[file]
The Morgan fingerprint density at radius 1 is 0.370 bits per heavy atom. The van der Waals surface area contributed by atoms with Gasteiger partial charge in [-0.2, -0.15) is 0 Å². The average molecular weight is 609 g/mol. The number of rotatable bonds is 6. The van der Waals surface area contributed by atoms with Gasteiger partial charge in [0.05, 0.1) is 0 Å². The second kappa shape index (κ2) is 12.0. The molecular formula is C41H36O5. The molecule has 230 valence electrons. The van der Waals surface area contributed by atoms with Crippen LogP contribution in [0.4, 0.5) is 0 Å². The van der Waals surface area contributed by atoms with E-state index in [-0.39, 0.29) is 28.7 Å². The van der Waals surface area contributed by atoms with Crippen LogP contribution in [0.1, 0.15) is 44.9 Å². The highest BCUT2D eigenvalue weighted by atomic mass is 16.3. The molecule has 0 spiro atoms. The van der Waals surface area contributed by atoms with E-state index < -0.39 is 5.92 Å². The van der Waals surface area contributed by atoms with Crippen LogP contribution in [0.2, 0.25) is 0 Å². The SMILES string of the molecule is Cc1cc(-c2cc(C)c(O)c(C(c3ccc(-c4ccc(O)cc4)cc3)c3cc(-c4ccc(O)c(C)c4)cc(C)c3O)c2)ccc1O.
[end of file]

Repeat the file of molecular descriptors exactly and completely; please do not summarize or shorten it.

The Morgan fingerprint density at radius 1 is 0.370 bits per heavy atom. The van der Waals surface area contributed by atoms with Gasteiger partial charge in [-0.2, -0.15) is 0 Å². The average molecular weight is 609 g/mol. The number of rotatable bonds is 6. The van der Waals surface area contributed by atoms with Gasteiger partial charge in [0.05, 0.1) is 0 Å². The second kappa shape index (κ2) is 12.0. The molecular formula is C41H36O5. The molecule has 230 valence electrons. The van der Waals surface area contributed by atoms with Crippen LogP contribution in [0.4, 0.5) is 0 Å². The van der Waals surface area contributed by atoms with E-state index in [-0.39, 0.29) is 28.7 Å². The van der Waals surface area contributed by atoms with Crippen LogP contribution in [0.1, 0.15) is 44.9 Å². The highest BCUT2D eigenvalue weighted by atomic mass is 16.3. The molecule has 0 spiro atoms. The van der Waals surface area contributed by atoms with E-state index < -0.39 is 5.92 Å². The van der Waals surface area contributed by atoms with Crippen LogP contribution in [0.2, 0.25) is 0 Å². The SMILES string of the molecule is Cc1cc(-c2cc(C)c(O)c(C(c3ccc(-c4ccc(O)cc4)cc3)c3cc(-c4ccc(O)c(C)c4)cc(C)c3O)c2)ccc1O.